By Stephanie Kepke Kaplan, Boys, Dogs And Chaos
“Have you gotten a dress?” This question started several months ago and filled me with anxiety. I wanted to get something amazing, but not spend hundreds of dollars so I put off shopping. When I finally went, I actually loved the first dress I tried on (a simple navy column dress with rhinestone spaghetti straps and a rhinestone accent on the bodice), but it was at a small boutique and cost over $300. Now, I know that is actually pretty reasonable from what I’ve heard, but I set a limit for myself of $150 and preferably $100 – maybe a tad unrealistic, but I believed that I could meet it. I know many Mitzvah Moms whose limits are hovering around the $500 (or higher) range, so I knew finding something for a fraction of that would certainly be a daunting task.
My first stop in my quest for a bargain dress was the mall. I tried on some beautiful gowns at Saks 5th Avenue, but none under $150. I tried on a whole pile of dresses at Lord & Taylor, none of which even looked remotely good, though the price was right for all of them. I was about to leave the store, when my mother pulled out a slinky black, one-shouldered dress with a simple sequin applique at the waist and a sequined shoulder strap – it was my size and the price tag read $102. Jackpot. Only it wasn’t very comfortable and honestly I didn’t love it. I bought it anyway, because it was the only one left and I like knowing that I had something to wear, even though I didn’t adore it. To my great surprise the dress rang up at $40. When I tried it on for my husband, he loved it. When I told him the price, he simply said, “Stop shopping.”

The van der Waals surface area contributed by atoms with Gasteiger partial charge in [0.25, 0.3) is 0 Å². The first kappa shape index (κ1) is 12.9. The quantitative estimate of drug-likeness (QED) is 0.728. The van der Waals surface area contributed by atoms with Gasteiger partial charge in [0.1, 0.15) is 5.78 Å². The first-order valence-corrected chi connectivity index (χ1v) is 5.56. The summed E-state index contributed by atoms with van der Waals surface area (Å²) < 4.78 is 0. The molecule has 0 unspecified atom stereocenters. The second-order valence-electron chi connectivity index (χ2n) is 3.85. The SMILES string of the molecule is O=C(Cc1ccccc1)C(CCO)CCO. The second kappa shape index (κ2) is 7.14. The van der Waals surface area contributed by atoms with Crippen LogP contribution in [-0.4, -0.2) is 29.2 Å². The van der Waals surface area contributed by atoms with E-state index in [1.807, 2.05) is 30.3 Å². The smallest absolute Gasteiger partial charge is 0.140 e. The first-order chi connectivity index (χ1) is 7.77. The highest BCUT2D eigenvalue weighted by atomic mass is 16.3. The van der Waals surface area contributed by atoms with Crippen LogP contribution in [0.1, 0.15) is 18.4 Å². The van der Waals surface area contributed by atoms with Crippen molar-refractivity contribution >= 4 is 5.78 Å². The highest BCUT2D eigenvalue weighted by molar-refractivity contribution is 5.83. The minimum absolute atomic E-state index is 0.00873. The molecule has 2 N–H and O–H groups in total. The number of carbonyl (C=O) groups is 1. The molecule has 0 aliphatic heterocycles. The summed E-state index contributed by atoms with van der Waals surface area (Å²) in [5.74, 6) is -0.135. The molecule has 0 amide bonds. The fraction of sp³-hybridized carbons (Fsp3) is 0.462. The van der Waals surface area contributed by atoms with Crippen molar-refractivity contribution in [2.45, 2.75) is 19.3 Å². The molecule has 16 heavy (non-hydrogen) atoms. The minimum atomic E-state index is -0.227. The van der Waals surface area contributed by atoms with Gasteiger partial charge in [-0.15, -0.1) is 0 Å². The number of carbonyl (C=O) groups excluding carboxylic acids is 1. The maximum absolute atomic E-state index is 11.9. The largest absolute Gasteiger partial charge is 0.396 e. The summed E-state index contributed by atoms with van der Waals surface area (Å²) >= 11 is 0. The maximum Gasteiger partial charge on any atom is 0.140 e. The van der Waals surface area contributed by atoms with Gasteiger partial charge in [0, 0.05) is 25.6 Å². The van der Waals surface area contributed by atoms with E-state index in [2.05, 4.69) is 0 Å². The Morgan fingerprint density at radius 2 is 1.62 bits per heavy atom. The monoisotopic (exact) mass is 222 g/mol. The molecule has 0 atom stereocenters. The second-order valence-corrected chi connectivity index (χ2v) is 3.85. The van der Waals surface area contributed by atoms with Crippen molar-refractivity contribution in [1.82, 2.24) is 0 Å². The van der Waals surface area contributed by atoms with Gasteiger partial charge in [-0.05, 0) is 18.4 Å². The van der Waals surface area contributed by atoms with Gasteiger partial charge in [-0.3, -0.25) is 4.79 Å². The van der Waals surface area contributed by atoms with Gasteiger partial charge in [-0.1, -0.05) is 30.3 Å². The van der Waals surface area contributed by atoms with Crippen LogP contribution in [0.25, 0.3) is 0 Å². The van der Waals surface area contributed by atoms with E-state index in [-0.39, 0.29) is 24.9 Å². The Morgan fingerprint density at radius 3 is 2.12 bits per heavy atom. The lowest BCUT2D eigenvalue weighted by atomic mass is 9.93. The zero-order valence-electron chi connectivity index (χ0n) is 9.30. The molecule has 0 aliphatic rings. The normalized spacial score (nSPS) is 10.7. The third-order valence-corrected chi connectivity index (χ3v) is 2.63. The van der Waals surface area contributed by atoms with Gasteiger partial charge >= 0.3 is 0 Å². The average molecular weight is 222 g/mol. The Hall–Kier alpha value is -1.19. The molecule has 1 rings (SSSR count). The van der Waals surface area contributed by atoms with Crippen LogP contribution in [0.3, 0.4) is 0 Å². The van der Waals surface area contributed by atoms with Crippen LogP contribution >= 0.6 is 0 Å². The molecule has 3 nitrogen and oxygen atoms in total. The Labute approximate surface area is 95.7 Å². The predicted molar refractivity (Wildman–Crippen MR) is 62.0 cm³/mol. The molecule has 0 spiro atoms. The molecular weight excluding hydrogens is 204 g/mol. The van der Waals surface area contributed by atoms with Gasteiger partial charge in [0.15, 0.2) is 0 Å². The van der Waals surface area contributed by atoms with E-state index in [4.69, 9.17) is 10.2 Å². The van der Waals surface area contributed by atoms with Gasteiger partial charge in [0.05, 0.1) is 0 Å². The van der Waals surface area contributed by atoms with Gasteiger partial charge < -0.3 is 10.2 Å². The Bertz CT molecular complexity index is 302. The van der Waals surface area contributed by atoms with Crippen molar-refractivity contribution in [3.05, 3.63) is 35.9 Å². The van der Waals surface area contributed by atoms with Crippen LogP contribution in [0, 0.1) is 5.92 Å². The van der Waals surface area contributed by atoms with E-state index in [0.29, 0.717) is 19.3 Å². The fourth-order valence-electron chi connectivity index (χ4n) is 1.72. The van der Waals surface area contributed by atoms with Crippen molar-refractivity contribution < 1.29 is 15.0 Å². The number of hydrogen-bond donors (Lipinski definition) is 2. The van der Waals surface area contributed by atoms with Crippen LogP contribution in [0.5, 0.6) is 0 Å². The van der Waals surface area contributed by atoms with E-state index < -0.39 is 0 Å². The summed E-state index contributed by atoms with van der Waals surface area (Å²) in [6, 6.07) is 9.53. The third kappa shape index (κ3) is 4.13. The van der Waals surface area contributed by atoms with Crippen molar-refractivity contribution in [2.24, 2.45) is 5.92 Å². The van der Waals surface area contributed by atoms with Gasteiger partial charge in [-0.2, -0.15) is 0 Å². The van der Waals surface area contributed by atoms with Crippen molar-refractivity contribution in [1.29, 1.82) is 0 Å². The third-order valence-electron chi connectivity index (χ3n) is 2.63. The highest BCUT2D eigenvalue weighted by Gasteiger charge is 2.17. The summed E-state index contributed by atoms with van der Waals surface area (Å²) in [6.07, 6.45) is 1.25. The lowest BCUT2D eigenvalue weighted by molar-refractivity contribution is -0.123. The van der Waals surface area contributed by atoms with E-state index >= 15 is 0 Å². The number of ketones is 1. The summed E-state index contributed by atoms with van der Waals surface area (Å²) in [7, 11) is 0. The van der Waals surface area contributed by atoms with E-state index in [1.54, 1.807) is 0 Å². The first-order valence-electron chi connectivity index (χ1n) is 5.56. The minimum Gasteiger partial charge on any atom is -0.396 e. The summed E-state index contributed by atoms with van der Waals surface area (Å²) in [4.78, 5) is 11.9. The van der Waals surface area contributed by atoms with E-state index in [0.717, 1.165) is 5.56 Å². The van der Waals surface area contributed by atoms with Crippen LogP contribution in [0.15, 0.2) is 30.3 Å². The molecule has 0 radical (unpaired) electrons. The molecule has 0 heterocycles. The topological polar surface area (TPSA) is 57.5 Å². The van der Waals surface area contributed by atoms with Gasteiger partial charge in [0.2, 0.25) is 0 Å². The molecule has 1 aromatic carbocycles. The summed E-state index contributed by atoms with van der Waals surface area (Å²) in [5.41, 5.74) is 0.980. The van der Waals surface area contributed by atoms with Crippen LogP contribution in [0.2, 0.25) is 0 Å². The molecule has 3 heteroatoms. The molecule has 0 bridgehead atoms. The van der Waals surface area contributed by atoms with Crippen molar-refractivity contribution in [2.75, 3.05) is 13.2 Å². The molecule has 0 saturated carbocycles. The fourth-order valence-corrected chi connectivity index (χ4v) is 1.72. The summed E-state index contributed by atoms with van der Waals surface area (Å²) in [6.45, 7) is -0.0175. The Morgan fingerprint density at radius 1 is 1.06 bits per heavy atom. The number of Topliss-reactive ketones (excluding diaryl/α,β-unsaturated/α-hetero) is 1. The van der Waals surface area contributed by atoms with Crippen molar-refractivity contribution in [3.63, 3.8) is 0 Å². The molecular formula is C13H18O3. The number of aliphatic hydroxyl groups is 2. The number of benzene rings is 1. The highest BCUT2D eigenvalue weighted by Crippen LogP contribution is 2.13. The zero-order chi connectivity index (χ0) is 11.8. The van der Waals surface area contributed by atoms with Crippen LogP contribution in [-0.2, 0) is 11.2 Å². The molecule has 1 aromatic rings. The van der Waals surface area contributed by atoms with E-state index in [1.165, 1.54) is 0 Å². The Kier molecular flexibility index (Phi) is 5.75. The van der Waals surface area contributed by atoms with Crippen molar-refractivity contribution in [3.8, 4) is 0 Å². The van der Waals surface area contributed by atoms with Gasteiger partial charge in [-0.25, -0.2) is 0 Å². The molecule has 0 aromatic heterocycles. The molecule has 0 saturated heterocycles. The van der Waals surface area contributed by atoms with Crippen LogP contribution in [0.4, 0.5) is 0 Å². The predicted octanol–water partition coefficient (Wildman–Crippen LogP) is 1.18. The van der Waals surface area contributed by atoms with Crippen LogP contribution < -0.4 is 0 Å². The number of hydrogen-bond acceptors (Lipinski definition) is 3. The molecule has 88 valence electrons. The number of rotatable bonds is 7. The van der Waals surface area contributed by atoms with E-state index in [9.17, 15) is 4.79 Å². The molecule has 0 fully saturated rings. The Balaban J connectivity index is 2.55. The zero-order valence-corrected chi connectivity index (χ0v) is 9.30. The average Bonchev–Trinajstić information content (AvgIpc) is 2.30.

And I did stop shopping – for a while. But, every time I thought about wearing the dress, I just felt more disappointed than anything else. I wasn’t excited to slip it on. It looked so pretty on the hanger, but just didn’t make me say, “Wow!” when I looked at myself in it. It didn’t transform me. So, I kept shopping and I actually found another dress for only $59 that I liked. I called my mother to meet me, because it was final sale and that made me nervous. She took one look and told me to keep the first dress. She didn’t like the fabric or the cut and said it was too big. I put it back on the rack.
Eventually, I just gave up on finding something better and brought the first dress to the seamstress for alterations. But, standing in front of the mirror at my second fitting, I just felt deflated – the dress did nothing for me, even if everyone else liked it. It was ok – to be sure no one would whisper about it being ugly or inappropriate. In fact, I was pretty sure no one would whisper about it at all – good or bad – it was just there. And while I certainly don’t need to be the center of attention – that honor falls on D – I do want a dress that makes me feel special. That slinky black dress, pretty as it was, didn’t fit the bill.